OSHA requirements are set by statute, standards and regulations. Our interpretation letters explain these requirements and how they apply to particular circumstances, but they cannot create additional employer obligations. This letter constitutes OSHA's interpretation of the requirements discussed. Note that our enforcement guidance may be affected by changes to OSHA rules. Also, from time to time we update our guidance in response to new information. To keep apprised of such developments, you can consult OSHA's website at https://www.osha.gov.

July 17, 1985

Mr. William J. Heaps
Uvex Winter Optical, Inc.
10 Thurber Boulevard
Smithfield, Rhode Island 02917-1896

Dear Mr. Heaps:

This is in response to your June 13, 1985 request for consideration of your Ultra-Spec 2000 eye protective device as meeting the intent of the Occupational Safety and Health Administration (OSHA) Eye and Face Protection standard.

OSHA's standards at [29 CFR 1910.133(b)(2)] provide that "design, construction, testing, and use of devices for eye and face protection shall be in accordance with American National Standard for Occupational and Education Eye and Face Protection, Z87.1-1968." The referenced ANSI standard, however, states in paragraph 2 that "variations from the requirements of this standard may be granted by the authority having jurisdiction only when it is demonstrated to the satisfaction of the administrative agency that equivalent protection is afforded."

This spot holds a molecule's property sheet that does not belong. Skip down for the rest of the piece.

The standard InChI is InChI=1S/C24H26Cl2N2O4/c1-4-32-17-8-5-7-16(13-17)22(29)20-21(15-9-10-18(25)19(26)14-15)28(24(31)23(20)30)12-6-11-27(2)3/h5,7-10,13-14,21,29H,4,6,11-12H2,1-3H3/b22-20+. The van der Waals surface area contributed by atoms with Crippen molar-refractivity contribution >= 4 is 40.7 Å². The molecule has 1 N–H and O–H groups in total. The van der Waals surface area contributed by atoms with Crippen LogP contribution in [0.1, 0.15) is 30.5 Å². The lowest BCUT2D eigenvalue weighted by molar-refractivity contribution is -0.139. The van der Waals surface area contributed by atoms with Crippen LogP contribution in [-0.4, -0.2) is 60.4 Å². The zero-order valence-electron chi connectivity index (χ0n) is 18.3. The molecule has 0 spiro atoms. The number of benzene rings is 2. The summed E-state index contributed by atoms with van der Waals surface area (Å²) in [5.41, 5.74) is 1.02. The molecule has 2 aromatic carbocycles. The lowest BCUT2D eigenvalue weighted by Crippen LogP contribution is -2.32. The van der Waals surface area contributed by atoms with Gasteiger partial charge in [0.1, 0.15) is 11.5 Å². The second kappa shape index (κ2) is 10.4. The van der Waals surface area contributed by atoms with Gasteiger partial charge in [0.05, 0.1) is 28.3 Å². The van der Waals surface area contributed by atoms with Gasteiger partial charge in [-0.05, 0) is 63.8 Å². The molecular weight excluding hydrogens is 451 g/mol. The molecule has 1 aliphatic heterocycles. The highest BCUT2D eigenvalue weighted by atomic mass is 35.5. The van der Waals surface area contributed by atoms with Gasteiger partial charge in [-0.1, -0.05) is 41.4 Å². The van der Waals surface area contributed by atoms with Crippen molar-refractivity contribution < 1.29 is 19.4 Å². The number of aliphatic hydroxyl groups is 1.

On the basis of the information which you have presented to us, OSHA has determined that your product, the Ultra-Spec 2000, does provide protection which meets all the requirements of ANSI Z87.1-1968. Therefore, OSHA would consider employers using this product to be in compliance with [29 CFR 1910.133(b)(2)] and such employers would not be cited, if this equipment was being used and maintained properly. It is extremely important, however, that the Ultra-Spec 2000 continue to be permanently marked with the "2S" logo to allow employers, employees and our compliance personnel to distinguish it from other types of protective eyewear. Otherwise, employees could mistakenly use eyewear providing insufficient protection.

If I may be of further assistance, please let me know.


John B. Miles, Jr., Director
Directorate of Field Operations

[Corrected 05/28/2004]